To begin let’s reform how CPS approaches capital spending with it’s “band-aid” approach. Pulaski’s principal and engineers have been dealing with chronic heating/cooling and air circulation and quality issues in the classrooms at our school that use Univent systems. Pulaski appreciates the response from CPS Facilities and the new insurance quality department, yet despite nearly daily maintenance problems reported throughout the years on these 20+ year old units (which only have a lifespan of 15 years), the CPS response is to only replace 8 of the existing 17 units. The remaining outdated units will require special-order parts and trained technicians to be contracted regularly to continue repairing them, which is not cost effective, not a good use of staffing resources and NOT a fiscally responsible plan for spending capital funds. This should not be an acceptable option to this Board. I ask Facilities to please reconsider the choice to replace only some units, do not prolong the inevitable demise of the rest of the units, and JUST GET THE JOB DONE!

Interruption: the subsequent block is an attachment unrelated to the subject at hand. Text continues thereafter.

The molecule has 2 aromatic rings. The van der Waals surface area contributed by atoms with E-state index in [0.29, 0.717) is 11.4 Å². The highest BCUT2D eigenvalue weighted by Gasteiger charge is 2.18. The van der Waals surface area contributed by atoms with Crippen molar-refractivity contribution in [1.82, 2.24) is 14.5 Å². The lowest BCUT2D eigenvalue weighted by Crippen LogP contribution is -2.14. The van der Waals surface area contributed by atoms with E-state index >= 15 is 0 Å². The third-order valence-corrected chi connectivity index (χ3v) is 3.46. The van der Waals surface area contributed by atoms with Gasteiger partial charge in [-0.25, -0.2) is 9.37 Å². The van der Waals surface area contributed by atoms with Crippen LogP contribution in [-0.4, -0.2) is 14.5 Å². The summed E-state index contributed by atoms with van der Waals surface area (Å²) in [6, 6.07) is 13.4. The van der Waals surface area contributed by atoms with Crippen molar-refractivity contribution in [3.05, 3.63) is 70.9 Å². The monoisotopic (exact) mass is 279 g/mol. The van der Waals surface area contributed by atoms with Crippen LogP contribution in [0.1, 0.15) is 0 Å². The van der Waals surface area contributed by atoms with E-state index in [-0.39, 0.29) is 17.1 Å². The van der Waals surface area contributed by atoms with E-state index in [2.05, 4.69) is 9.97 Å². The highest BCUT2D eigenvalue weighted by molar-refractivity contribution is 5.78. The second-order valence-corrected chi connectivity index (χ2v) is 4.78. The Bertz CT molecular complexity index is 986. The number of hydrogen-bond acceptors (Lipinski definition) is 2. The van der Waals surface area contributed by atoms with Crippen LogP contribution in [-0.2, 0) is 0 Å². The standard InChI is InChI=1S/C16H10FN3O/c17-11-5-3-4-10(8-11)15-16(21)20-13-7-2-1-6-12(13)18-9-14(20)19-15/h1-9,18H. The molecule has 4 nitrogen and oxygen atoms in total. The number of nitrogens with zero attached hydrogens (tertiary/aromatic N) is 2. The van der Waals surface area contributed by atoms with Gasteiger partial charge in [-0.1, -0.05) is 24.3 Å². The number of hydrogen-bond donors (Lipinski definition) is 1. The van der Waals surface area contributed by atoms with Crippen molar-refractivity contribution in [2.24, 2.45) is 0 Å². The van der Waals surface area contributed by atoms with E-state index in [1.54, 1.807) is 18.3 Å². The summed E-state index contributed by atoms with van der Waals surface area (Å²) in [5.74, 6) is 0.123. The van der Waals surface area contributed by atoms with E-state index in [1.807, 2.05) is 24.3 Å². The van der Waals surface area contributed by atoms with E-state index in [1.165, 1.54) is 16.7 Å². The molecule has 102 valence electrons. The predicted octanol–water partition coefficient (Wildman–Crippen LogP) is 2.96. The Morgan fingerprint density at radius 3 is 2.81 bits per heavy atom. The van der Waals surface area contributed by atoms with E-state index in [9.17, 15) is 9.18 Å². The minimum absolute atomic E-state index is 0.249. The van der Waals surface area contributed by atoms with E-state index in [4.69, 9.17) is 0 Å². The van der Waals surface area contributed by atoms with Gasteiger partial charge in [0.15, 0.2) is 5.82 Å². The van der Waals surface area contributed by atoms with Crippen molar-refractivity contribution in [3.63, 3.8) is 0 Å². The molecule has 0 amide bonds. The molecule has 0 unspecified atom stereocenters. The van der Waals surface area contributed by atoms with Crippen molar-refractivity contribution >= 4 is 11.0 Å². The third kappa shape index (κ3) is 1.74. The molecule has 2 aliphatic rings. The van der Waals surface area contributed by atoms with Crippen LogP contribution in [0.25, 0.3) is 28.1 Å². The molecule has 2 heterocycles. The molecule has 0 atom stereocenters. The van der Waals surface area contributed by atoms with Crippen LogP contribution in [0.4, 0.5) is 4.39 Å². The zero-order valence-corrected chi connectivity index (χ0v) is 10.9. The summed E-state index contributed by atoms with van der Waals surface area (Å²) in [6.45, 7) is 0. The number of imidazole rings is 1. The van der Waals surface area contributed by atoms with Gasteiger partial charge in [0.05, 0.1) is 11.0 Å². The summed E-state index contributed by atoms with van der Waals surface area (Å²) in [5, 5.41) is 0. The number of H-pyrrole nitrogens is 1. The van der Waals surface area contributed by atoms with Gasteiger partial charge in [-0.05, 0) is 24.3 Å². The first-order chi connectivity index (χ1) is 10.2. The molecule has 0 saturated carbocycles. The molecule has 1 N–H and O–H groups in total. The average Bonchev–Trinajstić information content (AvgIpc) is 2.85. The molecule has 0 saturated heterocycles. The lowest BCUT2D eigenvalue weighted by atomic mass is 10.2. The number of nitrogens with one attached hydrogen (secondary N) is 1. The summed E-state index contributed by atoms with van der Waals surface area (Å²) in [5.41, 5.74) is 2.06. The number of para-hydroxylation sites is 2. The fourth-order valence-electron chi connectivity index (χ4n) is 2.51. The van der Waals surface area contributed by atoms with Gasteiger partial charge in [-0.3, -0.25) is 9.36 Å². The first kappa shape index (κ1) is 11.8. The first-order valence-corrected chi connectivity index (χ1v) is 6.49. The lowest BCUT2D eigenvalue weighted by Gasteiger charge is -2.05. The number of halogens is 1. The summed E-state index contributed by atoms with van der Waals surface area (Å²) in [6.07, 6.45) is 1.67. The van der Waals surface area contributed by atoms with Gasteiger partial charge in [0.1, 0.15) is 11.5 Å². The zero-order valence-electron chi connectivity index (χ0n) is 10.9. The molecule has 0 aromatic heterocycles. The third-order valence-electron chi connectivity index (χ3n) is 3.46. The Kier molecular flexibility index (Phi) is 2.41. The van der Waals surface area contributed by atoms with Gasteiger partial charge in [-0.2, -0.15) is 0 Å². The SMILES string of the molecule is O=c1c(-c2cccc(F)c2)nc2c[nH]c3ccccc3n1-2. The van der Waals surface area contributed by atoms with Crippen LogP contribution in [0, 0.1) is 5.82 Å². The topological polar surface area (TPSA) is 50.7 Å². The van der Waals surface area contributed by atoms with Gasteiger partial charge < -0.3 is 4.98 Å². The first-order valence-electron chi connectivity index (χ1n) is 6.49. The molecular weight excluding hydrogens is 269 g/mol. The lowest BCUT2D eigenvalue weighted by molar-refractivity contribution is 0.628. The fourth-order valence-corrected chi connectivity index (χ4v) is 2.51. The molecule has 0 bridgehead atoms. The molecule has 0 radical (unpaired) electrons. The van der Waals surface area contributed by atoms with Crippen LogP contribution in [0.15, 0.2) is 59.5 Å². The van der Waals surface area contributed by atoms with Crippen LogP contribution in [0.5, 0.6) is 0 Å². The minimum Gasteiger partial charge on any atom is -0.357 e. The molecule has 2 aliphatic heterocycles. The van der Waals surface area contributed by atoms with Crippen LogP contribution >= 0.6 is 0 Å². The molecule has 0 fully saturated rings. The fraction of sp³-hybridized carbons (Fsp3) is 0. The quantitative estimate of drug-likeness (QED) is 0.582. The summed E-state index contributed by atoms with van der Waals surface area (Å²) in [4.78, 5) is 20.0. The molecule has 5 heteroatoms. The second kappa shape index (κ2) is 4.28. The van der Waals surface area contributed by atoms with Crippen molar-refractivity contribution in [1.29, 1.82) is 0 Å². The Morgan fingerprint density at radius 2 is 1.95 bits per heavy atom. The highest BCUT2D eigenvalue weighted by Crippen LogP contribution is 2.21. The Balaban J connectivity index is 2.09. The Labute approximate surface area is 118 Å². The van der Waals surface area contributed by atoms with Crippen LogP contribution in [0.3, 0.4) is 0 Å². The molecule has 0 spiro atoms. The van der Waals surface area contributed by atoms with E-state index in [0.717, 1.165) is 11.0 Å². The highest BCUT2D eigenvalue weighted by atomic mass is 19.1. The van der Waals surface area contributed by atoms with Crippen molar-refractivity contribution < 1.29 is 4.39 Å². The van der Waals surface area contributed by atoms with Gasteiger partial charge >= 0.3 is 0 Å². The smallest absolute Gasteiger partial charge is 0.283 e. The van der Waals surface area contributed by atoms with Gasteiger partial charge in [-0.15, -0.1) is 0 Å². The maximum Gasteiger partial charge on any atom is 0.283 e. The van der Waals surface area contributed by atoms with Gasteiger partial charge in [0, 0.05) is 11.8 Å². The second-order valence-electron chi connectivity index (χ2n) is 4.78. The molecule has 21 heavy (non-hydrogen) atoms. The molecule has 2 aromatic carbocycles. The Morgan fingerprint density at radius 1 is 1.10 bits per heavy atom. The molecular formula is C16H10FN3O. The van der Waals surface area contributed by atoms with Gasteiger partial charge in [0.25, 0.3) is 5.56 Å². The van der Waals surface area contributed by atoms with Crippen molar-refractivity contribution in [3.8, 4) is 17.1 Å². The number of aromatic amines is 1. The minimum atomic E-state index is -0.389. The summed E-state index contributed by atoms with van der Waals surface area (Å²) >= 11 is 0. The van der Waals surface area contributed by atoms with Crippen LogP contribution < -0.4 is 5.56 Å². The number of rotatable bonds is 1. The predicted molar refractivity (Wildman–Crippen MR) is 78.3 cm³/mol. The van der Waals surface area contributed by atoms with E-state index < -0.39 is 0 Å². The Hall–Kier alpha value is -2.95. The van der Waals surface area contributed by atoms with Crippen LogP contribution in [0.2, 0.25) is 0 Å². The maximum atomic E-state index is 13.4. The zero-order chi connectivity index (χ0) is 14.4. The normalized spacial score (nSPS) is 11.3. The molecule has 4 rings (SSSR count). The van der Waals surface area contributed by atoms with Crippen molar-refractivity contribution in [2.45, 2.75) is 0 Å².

Mayor Lightfoot’s promise to prioritize EQUITABLE education for each and every one of our children as a foundation for the future of this city is exciting and we are filled with cautious optimism. It’s time for this Board to let a new administration with a new vision and ideas begin to reform the process of providing “a safe, relevant, and challenging education” for our children. Mayor Lightfoot’s education team needs to review and assess today’s agenda items for equity and clout. Today’s votes should be delayed. On page 308 of today’s agenda, another $55.5 million dollar contract over 3 years for Jacobs Project Management will be voted on. RYH has repeatedly drawn attention to this Board about this CPS clout contractor since 2015, when analysis of these contracts showed that outsourcing project management to clout contractors like Jacobs and a list of subcontractors with associated scandals stretching back to the Daley administration adds almost 120% to construction costs. Well, CPS ain’t ready for reform... but reform is here. In the days that you have left on this Board, it’s time to stop rubber-stamping clout contracts like this and make room at the table for a new vision of equity, stability and integrity when making decisions on behalf of our children.